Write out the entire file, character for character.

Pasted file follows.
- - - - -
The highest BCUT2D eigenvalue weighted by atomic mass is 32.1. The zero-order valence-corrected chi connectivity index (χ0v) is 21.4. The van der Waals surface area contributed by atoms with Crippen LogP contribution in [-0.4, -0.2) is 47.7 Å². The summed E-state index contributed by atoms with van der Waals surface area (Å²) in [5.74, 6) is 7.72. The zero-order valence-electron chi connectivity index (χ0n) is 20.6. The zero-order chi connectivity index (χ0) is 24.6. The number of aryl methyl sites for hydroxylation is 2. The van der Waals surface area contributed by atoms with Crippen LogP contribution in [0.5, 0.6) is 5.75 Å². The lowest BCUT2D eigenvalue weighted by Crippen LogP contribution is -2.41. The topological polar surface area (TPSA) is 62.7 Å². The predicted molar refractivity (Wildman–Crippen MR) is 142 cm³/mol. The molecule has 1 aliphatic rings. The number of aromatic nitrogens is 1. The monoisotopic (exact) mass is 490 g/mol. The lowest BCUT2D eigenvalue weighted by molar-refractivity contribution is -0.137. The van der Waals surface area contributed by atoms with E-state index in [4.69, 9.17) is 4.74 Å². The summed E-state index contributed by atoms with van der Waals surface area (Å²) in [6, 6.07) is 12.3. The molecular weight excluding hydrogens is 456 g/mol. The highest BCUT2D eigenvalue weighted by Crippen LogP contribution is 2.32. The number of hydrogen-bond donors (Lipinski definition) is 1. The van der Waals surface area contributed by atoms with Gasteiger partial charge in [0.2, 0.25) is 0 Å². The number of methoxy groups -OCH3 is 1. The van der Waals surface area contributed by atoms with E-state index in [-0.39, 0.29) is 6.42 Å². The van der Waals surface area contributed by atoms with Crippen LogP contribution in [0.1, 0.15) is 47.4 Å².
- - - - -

The highest BCUT2D eigenvalue weighted by atomic mass is 32.1. The zero-order valence-corrected chi connectivity index (χ0v) is 21.4. The van der Waals surface area contributed by atoms with Crippen LogP contribution in [-0.4, -0.2) is 47.7 Å². The summed E-state index contributed by atoms with van der Waals surface area (Å²) in [5.74, 6) is 7.72. The zero-order valence-electron chi connectivity index (χ0n) is 20.6. The zero-order chi connectivity index (χ0) is 24.6. The number of aryl methyl sites for hydroxylation is 2. The van der Waals surface area contributed by atoms with Crippen LogP contribution in [0.5, 0.6) is 5.75 Å². The lowest BCUT2D eigenvalue weighted by Crippen LogP contribution is -2.41. The topological polar surface area (TPSA) is 62.7 Å². The predicted molar refractivity (Wildman–Crippen MR) is 142 cm³/mol. The molecule has 1 aliphatic rings. The number of aromatic nitrogens is 1. The monoisotopic (exact) mass is 490 g/mol. The lowest BCUT2D eigenvalue weighted by molar-refractivity contribution is -0.137. The van der Waals surface area contributed by atoms with E-state index in [4.69, 9.17) is 4.74 Å². The summed E-state index contributed by atoms with van der Waals surface area (Å²) in [6, 6.07) is 12.3. The molecular weight excluding hydrogens is 456 g/mol. The highest BCUT2D eigenvalue weighted by Crippen LogP contribution is 2.32. The number of hydrogen-bond donors (Lipinski definition) is 1. The van der Waals surface area contributed by atoms with Gasteiger partial charge in [0.2, 0.25) is 0 Å². The number of methoxy groups -OCH3 is 1. The van der Waals surface area contributed by atoms with E-state index in [-0.39, 0.29) is 6.42 Å². The van der Waals surface area contributed by atoms with Crippen LogP contribution in [0.1, 0.15) is 47.4 Å².